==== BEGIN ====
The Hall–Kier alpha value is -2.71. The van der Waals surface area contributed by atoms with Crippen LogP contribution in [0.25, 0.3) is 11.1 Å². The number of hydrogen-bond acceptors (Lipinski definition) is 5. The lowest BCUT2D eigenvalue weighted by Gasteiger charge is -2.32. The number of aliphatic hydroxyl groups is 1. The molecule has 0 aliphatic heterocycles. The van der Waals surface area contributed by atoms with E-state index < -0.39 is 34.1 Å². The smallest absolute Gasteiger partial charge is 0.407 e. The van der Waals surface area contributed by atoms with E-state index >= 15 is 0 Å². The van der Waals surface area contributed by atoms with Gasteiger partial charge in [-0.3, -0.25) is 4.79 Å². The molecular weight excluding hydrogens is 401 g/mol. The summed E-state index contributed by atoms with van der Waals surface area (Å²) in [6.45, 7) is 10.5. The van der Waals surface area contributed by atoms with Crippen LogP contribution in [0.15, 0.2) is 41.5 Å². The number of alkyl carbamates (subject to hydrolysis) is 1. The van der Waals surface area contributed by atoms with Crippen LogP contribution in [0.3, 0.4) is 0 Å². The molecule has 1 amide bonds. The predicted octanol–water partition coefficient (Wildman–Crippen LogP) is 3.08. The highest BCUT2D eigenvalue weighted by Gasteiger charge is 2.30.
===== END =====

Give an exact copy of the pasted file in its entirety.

The Hall–Kier alpha value is -2.71. The van der Waals surface area contributed by atoms with Crippen LogP contribution in [0.25, 0.3) is 11.1 Å². The number of hydrogen-bond acceptors (Lipinski definition) is 5. The lowest BCUT2D eigenvalue weighted by Gasteiger charge is -2.32. The number of aliphatic hydroxyl groups is 1. The molecule has 0 aliphatic heterocycles. The van der Waals surface area contributed by atoms with E-state index < -0.39 is 34.1 Å². The smallest absolute Gasteiger partial charge is 0.407 e. The van der Waals surface area contributed by atoms with E-state index >= 15 is 0 Å². The van der Waals surface area contributed by atoms with Gasteiger partial charge in [-0.3, -0.25) is 4.79 Å². The molecular weight excluding hydrogens is 401 g/mol. The summed E-state index contributed by atoms with van der Waals surface area (Å²) in [6.45, 7) is 10.5. The van der Waals surface area contributed by atoms with Crippen LogP contribution in [0.15, 0.2) is 41.5 Å². The number of alkyl carbamates (subject to hydrolysis) is 1. The van der Waals surface area contributed by atoms with Crippen LogP contribution in [0.3, 0.4) is 0 Å². The molecule has 1 amide bonds. The predicted octanol–water partition coefficient (Wildman–Crippen LogP) is 3.08. The highest BCUT2D eigenvalue weighted by Gasteiger charge is 2.30.